Athanassiou, Evagelos K. and Mensing, Christian and Stark, Wendelin J. (2007) Insulator coated metal nanoparticles with a core/shell geometry exhibit a temperature sensitivity similar to advanced spinels. Sensors and Actuators A: Physical, 138 (1). 120 - 129.
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Official URL: http://www.sciencedirect.com/science/article/B6THG...
The preparation of carbon-coated copper nanoparticles with different carbon layers resulted in materials with a highly sensitive pressure and temperature dependent conductivity. The core/shell geometry of these carbon/metal composites afforded two distinctly different electrical behaviors depending on the carbon layer properties. Graphene layers with a predominant sp2 character showed an ill-defined bandgap structure as evidenced by UV–vis diffuse reflectance spectroscopy. The resulting composites were weak conductors with low sensitivity. Use of predominately insulating carbon layers with a well-defined bandgap of above 1.9 eV resulted in composites with a material constant β of over 4700 K which is comparable to currently used commercial spinels. A theoretical analysis and detailed material characterization by Raman spectroscopy, X-ray diffraction, 13C NMR spectroscopy and thermoanalysis suggested a tunneling based conduction mechanism in these core/shell materials. This interpretation was supported by a good correlation between experimental data and the estimated effects arising from the theoretical analysis of the tunneling effects.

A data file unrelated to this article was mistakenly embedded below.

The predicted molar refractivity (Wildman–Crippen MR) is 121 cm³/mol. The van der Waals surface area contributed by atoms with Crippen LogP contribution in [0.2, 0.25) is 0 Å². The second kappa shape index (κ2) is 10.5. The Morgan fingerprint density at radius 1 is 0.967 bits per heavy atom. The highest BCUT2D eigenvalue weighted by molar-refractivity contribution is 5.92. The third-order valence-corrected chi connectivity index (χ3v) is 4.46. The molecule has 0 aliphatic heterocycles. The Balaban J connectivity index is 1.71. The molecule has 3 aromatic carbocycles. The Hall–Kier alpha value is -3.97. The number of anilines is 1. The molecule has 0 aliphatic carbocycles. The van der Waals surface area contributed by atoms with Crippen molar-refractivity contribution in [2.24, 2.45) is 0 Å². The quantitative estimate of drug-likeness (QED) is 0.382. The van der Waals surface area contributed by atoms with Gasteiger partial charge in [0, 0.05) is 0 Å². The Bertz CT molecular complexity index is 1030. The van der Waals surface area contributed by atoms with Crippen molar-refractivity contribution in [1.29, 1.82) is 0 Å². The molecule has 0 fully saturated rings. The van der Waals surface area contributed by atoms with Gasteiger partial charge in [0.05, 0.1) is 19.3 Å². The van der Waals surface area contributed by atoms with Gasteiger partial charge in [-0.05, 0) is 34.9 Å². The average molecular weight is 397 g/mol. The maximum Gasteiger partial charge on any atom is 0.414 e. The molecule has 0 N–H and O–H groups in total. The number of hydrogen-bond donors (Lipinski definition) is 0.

|Uncontrolled Keywords:||Copper; Carbon; NTC; Sensor; Bandgap; Tunneling|
|Subjects:||Material Science > Nanofabrication processes and tools|
Analytical Science > Nanotechnology for sensing and actuating
Material Science > Nanostructured materials
|Deposited On:||24 Apr 2009 17:33|
|Last Modified:||24 Apr 2009 17:33|
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